uncluttered white spaces would like to introduce: Ben Burge | Ben has packed a lot into his 35 years. He was the youngest ever CEO of an Australian publicly listed company when emitch floated in 2000. He has published a book which sold thousands of copies. He has run an investment bank. He is currently a partner at IBM.
Ben has a unique perspective on business and understands small and large business alike. uws is very excited to introduce him as a new contributor.
Toilet Paper. Is it The Gold Standard of Leadership? BY Ben Burge;
If you trawl through the textbooks, the tales of good leadership are typically framed in terms of strategic thinking, planning capability and other terribly important, lofty matters. The poster child of leadership is often a big decision to move into a new market or otherwise “take the hill” from your competitors. No doubt these events are critically important, and an ability to navigate the big issues is a key element of the equation.
But occasionally, leaders have a chance to inspire through the most subtle and basic gestures. These decisions or initiatives can often be far more fascinating than the strategic plan or the “big decision”, because you can touch (or smell) their impact immediately. These “little” things can often resonate much more strongly with human fears and aspirations, and have a greater impact on the culture of a team.
When we started emitch in 1999, we (not unlike any other dot-com) lived in a Spartan office on the outskirts of town. Very soon (not unlike any other dot-com) we grew from zero to 17 people, all (girls and boys) sharing a single toilet. The contract cleaning and bathroom supply arrangements were less than perfect. So it came to pass that, in the depths of summer 1999-2000, in a crowded room full of twenty-somethings trying desperately to shape a new path in the Australian media landscape, emitch ran out of toilet paper. It had also run out of toilet cleaner and air freshener but these were second order priorities.
At face value this was an administrative issue – a “low value” problem not worthy of executive attention. But the problem was symptomatic of a much bigger issue about involvement, commitment, and the value of staff. The feeling in the office was palpable, and as a new CEO without much experience I was struggling to find a circuit-breaker. A string of sixteen hour days and 40-degree heat was testing everyone. The bathroom situation became an important inflection point for the team.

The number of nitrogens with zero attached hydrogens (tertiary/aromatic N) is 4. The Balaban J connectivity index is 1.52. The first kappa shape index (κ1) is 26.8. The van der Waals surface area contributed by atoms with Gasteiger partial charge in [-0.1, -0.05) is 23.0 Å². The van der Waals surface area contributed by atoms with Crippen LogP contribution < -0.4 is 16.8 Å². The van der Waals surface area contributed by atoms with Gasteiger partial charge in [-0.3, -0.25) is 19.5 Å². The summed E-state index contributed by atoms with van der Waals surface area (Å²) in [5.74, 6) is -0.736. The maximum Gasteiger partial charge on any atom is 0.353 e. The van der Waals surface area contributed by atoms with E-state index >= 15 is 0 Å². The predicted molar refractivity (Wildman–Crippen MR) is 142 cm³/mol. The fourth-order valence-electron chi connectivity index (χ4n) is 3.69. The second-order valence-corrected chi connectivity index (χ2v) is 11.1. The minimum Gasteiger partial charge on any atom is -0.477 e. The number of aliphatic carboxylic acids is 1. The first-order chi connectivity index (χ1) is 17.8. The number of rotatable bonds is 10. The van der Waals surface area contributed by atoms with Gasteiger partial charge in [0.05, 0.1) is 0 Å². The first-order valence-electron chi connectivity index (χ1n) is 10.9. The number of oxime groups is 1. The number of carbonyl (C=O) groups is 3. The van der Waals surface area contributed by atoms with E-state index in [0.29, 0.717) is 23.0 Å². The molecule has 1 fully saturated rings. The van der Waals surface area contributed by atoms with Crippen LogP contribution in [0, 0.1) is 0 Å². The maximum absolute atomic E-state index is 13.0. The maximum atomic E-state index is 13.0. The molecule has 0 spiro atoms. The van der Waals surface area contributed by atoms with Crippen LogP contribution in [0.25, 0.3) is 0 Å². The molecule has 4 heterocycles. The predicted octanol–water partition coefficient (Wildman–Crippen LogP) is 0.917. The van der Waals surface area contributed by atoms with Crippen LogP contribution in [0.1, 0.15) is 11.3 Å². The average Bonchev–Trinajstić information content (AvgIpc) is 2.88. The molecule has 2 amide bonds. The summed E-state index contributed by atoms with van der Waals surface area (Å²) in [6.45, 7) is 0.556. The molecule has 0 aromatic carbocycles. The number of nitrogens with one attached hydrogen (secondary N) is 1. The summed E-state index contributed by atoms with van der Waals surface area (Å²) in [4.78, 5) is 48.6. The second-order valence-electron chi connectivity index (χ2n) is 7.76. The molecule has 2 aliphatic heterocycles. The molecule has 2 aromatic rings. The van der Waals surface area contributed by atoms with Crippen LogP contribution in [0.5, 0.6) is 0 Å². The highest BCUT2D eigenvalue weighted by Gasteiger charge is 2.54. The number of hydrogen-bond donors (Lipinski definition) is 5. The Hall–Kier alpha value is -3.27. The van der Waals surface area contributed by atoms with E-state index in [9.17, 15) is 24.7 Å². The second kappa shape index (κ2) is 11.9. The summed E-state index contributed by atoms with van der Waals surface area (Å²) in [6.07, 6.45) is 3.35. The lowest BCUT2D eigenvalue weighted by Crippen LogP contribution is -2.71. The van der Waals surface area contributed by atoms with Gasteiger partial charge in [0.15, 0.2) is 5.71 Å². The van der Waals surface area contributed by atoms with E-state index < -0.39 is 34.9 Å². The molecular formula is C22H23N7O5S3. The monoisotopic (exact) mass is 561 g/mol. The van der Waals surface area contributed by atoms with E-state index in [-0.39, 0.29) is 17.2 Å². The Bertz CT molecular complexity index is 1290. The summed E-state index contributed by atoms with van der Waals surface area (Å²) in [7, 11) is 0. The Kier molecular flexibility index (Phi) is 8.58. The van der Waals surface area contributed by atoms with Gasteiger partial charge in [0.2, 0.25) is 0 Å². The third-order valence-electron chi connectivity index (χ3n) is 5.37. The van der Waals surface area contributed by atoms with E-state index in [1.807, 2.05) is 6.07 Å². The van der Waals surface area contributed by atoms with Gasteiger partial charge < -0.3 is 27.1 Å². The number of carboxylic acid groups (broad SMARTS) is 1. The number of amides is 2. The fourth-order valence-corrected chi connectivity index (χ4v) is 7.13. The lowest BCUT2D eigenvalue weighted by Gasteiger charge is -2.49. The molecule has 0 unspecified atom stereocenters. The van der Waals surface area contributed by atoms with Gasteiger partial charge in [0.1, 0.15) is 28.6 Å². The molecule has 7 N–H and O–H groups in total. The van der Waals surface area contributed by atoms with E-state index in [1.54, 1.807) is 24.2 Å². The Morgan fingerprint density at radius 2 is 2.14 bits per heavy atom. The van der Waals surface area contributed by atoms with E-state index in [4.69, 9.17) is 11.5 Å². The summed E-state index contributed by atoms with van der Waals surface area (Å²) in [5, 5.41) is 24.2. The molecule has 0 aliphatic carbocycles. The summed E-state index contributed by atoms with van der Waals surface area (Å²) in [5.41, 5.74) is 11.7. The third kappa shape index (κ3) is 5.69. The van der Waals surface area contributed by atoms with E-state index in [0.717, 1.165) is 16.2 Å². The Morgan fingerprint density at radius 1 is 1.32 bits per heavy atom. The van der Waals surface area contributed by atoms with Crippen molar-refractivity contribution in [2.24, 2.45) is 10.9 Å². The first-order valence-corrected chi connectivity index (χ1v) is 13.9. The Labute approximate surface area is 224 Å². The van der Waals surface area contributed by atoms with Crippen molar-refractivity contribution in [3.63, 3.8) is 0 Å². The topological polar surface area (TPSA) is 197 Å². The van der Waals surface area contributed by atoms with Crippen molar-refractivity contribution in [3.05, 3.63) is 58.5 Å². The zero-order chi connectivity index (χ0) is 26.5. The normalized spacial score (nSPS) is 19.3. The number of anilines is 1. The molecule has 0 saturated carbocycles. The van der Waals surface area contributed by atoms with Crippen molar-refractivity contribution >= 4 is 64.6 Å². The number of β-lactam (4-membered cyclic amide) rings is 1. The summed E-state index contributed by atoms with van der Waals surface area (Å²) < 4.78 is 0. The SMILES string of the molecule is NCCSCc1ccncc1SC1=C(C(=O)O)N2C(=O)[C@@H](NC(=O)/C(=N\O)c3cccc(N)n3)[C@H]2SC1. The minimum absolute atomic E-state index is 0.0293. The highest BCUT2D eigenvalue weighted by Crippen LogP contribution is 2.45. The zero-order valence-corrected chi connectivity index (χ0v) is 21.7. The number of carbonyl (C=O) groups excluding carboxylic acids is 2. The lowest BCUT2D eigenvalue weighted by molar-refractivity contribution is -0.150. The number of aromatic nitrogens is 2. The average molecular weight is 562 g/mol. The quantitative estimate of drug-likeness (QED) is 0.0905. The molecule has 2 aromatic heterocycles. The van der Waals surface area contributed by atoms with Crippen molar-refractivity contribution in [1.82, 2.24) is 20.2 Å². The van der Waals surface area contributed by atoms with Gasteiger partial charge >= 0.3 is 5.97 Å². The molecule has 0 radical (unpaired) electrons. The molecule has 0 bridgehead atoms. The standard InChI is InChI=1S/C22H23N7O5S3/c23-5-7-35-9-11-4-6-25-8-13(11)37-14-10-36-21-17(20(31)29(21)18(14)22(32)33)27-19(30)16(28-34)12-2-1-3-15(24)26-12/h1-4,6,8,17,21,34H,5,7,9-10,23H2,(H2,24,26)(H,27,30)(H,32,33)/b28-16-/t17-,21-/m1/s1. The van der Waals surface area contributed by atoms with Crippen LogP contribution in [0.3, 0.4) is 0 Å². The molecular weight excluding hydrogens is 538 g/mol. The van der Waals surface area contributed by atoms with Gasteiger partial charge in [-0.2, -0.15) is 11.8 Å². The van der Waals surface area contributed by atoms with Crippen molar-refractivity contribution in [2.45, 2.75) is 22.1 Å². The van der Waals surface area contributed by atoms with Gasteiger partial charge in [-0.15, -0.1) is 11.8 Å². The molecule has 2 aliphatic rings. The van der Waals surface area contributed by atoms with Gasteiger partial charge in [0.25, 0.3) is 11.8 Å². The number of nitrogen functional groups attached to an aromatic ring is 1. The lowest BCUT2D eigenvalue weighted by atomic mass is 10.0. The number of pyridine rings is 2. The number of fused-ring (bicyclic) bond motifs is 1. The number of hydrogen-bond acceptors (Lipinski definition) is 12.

In a moment of clarity, without any announcement, I walked around the corner to Coles, purchased 36 rolls of toilet paper, five bottles of Toilet Duck and four cans of Glen-20. On the way back to the office, a homeless guy on the footpath looked me up and down, identified with the desperation of my plight, did not ask me for loose change, but instead asked with some concern: “Hey brother, you got a problem with your belly?”. His words of comfort galvanized my view that this trip to the supermarket was about more than replenishing the janitorial supplies.
When I returned, the mood of the office transformed. I shared the story of my homeless friend’s concern about our bathroom situation, we had a laugh, and everyone got back to the grindstone with a renewed vigour.
This was not the most sophisticated move I had made as a manager, but it was the move that turned us around in our drive to an initial public offering in March 2000.
It begs the question: When the team’s mood has tapered off, is there a basic but important task that you can pick up directly, that will re-set the culture and the relationship with your troops? If you are not sure, check your supply of toilet paper .
image via the Behance Network. Visit here for full series.